Hackers Breach LexisNexis, Snatch Consumer Data

Hackers have compromised databases belonging to LexisNexis and stolen information on at least 32,000 people, according to a statement last week from LexisNexis' parent company, Reed Elsevier Inc.

The hackers stole passwords, names, addresses, and Social Security and driver's license numbers of legitimate customers of the company's Seisint division. Seisint collects data on individuals that's used by law enforcement agencies and private companies for debt recovery, fraud detection and other services.

LexisNexis identified the incidents in a review of security procedures and warned that there may be more cases of data theft. The incident is eerily similar to compromises at Seisint competitor ChoicePoint Inc., which acknowledged in February that hackers had access to data on 145,000 people.

Meanwhile. Retail Ventures Inc. in Columbus, Ohio, last week reported the theft of credit card and other personal information from customers at 103 of its 175 DSW Shoe Warehouse stores over the past three months. Officials said that a federal investigation of the theft is under way and that DSW is undertaking a review of its IT systems.

Notifying the Public

LexisNexis, which acquired Seisint Inc. in Boca Raton, Fla., in September for $775 million, said it's notifying people whose information may have been accessed and will provide them with credit-monitoring services.

The company also said it notified law enforcement and is assisting with investigations of the fraudulent account access.

The U.S. Secret Service is actively investigating the incident, but spokesman Jonathan Cherry declined to give any details about the case.

Like ChoicePoint, Seisint maintains a massive database of public and private information on individuals. Seisint is the data source for the Multistate Anti-Terrorism Information Exchange system, or Matrix, which brings together criminal and public records from participating U.S. states.

Bill Shrewsbury, a vice president at Seisint, said that identity thieves used a different approach to breach the company's database than what was used to get ChoicePoint's data, but he declined to elaborate.

In an e-mail statement last week, Kurt Sanford, president and chief executive of LexisNexis Corporate and Federal Markets, said that the company will improve the user ID and password administration procedures that customers use and will add resources to protect user privacy.

Despite the security breach, Sanford defended LexisNexis' business. The company provides important products for fraud detection and identity authentication that are used by law enforcement, homeland security and private-sector concerns, he said. The information is used to "safeguard citizens, find missing children and reduce consumers' financial losses," Sanford said.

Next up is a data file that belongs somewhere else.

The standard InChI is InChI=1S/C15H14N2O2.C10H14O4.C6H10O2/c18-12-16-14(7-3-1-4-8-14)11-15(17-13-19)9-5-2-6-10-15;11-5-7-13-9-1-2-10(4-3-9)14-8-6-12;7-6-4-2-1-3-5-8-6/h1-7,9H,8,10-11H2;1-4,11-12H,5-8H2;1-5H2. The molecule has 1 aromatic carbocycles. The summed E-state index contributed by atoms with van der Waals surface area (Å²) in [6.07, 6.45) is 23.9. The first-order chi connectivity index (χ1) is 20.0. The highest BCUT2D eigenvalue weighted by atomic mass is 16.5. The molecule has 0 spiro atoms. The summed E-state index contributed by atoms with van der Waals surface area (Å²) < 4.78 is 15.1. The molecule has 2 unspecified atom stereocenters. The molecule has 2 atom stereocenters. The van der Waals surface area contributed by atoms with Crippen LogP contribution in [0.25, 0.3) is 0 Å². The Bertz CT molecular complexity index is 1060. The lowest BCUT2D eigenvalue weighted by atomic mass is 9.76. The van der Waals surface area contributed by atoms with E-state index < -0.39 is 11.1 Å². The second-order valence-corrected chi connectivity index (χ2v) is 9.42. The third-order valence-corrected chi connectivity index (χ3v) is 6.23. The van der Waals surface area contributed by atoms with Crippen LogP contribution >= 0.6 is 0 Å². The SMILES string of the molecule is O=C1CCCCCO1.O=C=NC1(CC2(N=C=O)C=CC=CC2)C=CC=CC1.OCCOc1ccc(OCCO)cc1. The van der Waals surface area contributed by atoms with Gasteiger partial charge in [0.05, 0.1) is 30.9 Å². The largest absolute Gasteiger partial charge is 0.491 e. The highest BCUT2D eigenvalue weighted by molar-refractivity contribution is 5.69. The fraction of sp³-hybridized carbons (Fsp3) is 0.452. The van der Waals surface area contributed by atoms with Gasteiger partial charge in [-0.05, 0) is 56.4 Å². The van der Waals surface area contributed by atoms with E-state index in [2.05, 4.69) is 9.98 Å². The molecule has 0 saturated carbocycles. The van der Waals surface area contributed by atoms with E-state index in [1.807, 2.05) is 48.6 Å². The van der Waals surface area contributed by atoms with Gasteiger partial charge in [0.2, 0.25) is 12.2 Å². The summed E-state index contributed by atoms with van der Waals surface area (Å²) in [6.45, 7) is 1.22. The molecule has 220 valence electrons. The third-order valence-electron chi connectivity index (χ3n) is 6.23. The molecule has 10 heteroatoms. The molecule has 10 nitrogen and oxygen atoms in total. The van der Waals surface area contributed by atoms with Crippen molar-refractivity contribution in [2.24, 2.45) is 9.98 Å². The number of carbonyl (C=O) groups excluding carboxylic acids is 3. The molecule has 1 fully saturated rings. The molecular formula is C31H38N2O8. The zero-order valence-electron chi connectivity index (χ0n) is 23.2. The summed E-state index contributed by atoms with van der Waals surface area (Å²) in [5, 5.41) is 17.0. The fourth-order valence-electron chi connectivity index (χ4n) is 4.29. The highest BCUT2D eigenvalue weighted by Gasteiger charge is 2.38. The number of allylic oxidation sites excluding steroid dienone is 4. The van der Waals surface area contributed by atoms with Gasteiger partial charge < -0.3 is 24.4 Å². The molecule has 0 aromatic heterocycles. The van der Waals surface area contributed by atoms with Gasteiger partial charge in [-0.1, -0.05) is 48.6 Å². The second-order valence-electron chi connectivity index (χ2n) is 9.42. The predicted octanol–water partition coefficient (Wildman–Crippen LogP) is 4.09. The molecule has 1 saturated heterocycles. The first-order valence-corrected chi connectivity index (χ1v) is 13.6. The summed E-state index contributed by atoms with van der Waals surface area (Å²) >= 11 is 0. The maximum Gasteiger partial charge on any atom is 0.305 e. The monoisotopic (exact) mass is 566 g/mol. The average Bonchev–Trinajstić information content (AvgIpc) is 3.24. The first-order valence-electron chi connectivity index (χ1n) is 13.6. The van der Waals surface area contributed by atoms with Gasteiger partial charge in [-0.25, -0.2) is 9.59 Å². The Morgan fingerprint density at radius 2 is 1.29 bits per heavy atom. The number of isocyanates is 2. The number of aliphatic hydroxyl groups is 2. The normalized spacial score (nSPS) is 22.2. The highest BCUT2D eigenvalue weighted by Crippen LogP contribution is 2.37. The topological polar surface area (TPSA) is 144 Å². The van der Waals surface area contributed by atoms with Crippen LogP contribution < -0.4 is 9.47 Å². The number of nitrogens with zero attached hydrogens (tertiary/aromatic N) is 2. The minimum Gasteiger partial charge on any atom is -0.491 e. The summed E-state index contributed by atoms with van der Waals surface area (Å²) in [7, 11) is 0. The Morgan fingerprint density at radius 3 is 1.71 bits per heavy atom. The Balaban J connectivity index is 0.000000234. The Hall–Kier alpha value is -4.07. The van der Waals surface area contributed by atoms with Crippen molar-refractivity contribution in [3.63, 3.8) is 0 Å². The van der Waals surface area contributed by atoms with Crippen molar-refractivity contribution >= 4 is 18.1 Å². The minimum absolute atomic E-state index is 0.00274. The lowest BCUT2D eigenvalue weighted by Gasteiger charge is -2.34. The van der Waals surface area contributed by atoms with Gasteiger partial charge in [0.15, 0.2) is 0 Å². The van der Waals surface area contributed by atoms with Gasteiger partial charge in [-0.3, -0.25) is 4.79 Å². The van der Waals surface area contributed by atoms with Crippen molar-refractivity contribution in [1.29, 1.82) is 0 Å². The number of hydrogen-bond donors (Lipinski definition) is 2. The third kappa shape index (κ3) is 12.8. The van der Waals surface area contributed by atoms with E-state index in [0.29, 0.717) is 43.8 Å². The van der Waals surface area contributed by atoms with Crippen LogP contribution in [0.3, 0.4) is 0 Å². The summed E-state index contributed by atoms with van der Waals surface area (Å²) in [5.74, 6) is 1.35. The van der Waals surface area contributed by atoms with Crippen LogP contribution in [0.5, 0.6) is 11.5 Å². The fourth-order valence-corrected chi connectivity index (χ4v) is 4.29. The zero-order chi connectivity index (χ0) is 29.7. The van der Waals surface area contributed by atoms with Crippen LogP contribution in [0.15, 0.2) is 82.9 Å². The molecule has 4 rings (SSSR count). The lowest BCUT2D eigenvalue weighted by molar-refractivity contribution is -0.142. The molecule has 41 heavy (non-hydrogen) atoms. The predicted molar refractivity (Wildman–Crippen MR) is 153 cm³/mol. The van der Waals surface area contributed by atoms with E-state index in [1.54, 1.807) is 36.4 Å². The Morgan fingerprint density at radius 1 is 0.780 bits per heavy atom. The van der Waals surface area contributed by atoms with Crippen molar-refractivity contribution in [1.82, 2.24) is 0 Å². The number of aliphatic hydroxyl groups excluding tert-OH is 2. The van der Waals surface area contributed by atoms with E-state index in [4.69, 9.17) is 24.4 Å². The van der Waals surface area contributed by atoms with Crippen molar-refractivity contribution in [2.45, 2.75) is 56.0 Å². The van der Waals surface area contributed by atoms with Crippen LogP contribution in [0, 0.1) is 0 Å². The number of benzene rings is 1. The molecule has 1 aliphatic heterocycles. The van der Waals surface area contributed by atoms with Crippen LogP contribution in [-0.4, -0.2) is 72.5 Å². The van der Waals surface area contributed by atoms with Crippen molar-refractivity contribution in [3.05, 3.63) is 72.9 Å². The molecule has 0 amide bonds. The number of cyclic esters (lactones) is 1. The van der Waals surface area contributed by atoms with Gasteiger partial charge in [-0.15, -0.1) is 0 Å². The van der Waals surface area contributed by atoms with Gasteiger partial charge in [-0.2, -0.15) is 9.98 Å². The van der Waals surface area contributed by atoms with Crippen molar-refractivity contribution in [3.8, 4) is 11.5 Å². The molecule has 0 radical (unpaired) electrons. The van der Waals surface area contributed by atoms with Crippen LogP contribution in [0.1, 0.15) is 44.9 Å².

The LexisNexis security breach is almost certain to add fuel to the fire of public anger over lax data-privacy laws, said Mark Rasch, vice president and chief security counsel at Solutionary Inc., a managed security services provider in Omaha.

Troubles Elsewhere

The incident is just the latest in a series of revelations about consumer data being leaked or lost. Recent incidents include the ChoicePoint hack and Bank of America Corp.'s disclosure that it lost digital tapes containing the credit card account records of 1.2 million federal employees, including 60 U.S. senators.

ChoicePoint in Alpharetta, Ga., has been the focus of intense scrutiny and criticism since it acknowledged that identity thieves posed as legitimate customers to gain access to the company's database of 19 billion public records.

Since disclosing the security breach, ChoicePoint has been the subject of investigations by the Federal Trade Commission and the Securities and Exchange Commission and the target of lawsuits alleging violations of the federal Fair Credit Reporting Act and California state law.

Tighter federal controls on the use of consumer data are needed to prevent additional grievous security lapses, like those at ChoicePoint and Reed Elsevier, as well as the lawsuits that follow, Rasch said.

Roberts is a reporter for the IDG News Service.

Copyright © 2005 IDG Communications, Inc.

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